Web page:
When I started driving, I had three guiding principles –
1. Top up my fuel at half tank
2. Always buy full tank when I drive into a fueling station
3. When broke, buy fuel - at least I can still move around.
Topping up my car at half tank made it easy to mentally calculate the true value of the fuel I bought😁 (Yeah, I sometimes use excel but I have to know at the pump)
One day on my way out, I decided to top up my fuel which was a little above half tank but something weird happened. The cost was over my usual spend and my tank was far from full. I told the station attendant to stop when it was a ₦1,000 above my average spend then challenged him. “Madam your gauge might be bad o, “he said. While driving out, I told him he just lost a customer.
I wasn’t paying any attention to the fuel meter because I was trying to get out the keg I use to fuel my generator. “Your money is ₦5,000 she said, this one is ₦1,500 and the one I sold into the car is 3500” The station attendant said. But why did you clear off the previous one before showing me?” I questioned. As we were going back and forth, my colleague emerged from the car and said, "no, I saw everything, you sold ₦2,650 into the car". Then the station attendant began to stammer. While giving her ₦5,000 I told her she just lost a customer. Trust my colleague to collect my change on my behalf.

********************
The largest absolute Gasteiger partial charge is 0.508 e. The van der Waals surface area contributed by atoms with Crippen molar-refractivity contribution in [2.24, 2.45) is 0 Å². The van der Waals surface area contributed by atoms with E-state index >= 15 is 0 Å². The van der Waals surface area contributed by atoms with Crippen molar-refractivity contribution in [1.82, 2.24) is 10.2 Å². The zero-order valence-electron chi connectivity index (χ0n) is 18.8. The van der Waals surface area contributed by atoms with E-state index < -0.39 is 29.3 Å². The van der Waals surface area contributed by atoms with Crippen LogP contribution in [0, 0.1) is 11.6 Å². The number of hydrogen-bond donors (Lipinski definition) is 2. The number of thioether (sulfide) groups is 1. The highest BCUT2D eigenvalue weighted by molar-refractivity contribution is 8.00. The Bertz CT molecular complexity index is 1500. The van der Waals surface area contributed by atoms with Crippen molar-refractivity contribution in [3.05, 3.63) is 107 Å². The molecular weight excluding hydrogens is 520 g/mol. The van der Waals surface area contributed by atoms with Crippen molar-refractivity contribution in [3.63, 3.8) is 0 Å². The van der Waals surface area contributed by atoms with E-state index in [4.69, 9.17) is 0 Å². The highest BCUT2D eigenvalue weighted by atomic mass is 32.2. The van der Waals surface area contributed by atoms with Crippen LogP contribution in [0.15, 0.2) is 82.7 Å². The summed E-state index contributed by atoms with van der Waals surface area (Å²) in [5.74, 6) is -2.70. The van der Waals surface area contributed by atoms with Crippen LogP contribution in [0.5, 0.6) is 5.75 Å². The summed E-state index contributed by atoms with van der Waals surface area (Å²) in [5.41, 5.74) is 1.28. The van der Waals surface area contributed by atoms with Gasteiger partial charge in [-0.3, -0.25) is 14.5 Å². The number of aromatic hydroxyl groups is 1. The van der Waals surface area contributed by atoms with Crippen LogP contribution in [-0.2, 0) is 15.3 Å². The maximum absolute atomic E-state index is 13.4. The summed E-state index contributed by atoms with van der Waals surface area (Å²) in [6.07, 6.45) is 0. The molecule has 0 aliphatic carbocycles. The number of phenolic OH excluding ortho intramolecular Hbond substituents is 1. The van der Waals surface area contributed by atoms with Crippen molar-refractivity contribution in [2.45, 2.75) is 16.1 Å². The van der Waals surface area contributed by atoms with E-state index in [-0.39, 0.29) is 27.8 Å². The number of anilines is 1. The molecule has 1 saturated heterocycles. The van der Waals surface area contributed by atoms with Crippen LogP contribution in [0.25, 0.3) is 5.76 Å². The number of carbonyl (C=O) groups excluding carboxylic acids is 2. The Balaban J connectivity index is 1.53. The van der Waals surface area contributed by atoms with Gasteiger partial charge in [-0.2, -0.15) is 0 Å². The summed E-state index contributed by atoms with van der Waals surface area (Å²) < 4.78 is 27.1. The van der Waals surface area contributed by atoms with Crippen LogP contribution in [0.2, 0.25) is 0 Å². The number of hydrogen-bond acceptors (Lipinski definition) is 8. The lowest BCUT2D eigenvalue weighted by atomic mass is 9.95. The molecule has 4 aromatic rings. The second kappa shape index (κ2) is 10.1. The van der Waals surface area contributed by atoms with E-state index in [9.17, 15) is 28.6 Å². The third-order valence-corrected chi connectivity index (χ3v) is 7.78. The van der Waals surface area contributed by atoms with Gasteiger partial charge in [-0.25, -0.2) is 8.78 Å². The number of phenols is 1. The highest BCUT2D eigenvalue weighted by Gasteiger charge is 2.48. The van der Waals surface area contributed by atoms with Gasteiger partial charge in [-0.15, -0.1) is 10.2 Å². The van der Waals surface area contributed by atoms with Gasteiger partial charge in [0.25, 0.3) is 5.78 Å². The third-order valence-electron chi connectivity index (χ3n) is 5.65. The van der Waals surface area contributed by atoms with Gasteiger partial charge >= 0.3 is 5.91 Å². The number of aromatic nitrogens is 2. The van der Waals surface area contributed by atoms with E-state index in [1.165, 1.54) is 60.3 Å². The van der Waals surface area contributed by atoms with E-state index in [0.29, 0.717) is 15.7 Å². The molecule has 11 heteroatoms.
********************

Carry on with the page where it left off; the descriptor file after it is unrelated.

I started defaulting on my first guiding principle because I had to buy fuel from a tested and trusted fueling station
Over the years, I have marked a couple of fueling stations never to return to because of dubious transactions. I also have my regular petrol stations.
One day, I went to one of my regular fueling stations but the bill for a full tank did not make any sense. At a similar fuel level with my previous purchases, it was about three thousand Naira above my usual spend. I kept going back to the station and switched attendants then realized it was a particular one. Without concrete evidence, I couldn’t report him, but I challenged him and told him I wasn’t going to buy from him again. It was at that point I said to myself “Maybe it is not the fueling station, maybe it is the attendant”
Last year, I decided to return to the ₦5,000 fueling station, it is one of my best budget decisions
Do you have an ‘Ile-Epo” story to share? We would love to hear from you.
Ile - means "house" in Yoruba
Epo - means "petrol" or "palm oil" in Yoruba
Ile-Epo is also the name of a market in Lagos state, Nigeria
This post was edited by Dolapo Ajayi